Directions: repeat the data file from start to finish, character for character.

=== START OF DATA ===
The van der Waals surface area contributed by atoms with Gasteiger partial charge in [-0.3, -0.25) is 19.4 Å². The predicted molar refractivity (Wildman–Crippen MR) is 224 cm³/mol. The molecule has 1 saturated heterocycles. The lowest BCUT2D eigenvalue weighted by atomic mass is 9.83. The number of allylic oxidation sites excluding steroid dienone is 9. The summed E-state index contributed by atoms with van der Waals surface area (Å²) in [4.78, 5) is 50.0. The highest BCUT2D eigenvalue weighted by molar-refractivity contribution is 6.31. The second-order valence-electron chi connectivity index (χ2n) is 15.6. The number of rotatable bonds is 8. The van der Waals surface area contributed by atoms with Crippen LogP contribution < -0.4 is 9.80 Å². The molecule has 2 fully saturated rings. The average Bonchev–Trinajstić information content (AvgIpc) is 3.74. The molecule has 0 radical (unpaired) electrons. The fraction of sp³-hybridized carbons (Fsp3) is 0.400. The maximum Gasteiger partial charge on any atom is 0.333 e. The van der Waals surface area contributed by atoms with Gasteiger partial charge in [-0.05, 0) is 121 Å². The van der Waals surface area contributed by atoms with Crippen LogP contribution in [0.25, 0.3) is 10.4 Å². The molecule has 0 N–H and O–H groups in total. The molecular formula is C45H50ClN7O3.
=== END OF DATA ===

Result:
The van der Waals surface area contributed by atoms with Gasteiger partial charge in [-0.3, -0.25) is 19.4 Å². The predicted molar refractivity (Wildman–Crippen MR) is 224 cm³/mol. The molecule has 1 saturated heterocycles. The lowest BCUT2D eigenvalue weighted by atomic mass is 9.83. The number of allylic oxidation sites excluding steroid dienone is 9. The summed E-state index contributed by atoms with van der Waals surface area (Å²) in [4.78, 5) is 50.0. The highest BCUT2D eigenvalue weighted by molar-refractivity contribution is 6.31. The second-order valence-electron chi connectivity index (χ2n) is 15.6. The number of rotatable bonds is 8. The van der Waals surface area contributed by atoms with Crippen LogP contribution < -0.4 is 9.80 Å². The molecule has 2 fully saturated rings. The average Bonchev–Trinajstić information content (AvgIpc) is 3.74. The molecule has 0 radical (unpaired) electrons. The fraction of sp³-hybridized carbons (Fsp3) is 0.400. The maximum Gasteiger partial charge on any atom is 0.333 e. The van der Waals surface area contributed by atoms with Gasteiger partial charge in [-0.05, 0) is 121 Å². The van der Waals surface area contributed by atoms with Crippen LogP contribution in [0.25, 0.3) is 10.4 Å². The molecule has 0 N–H and O–H groups in total. The molecular formula is C45H50ClN7O3.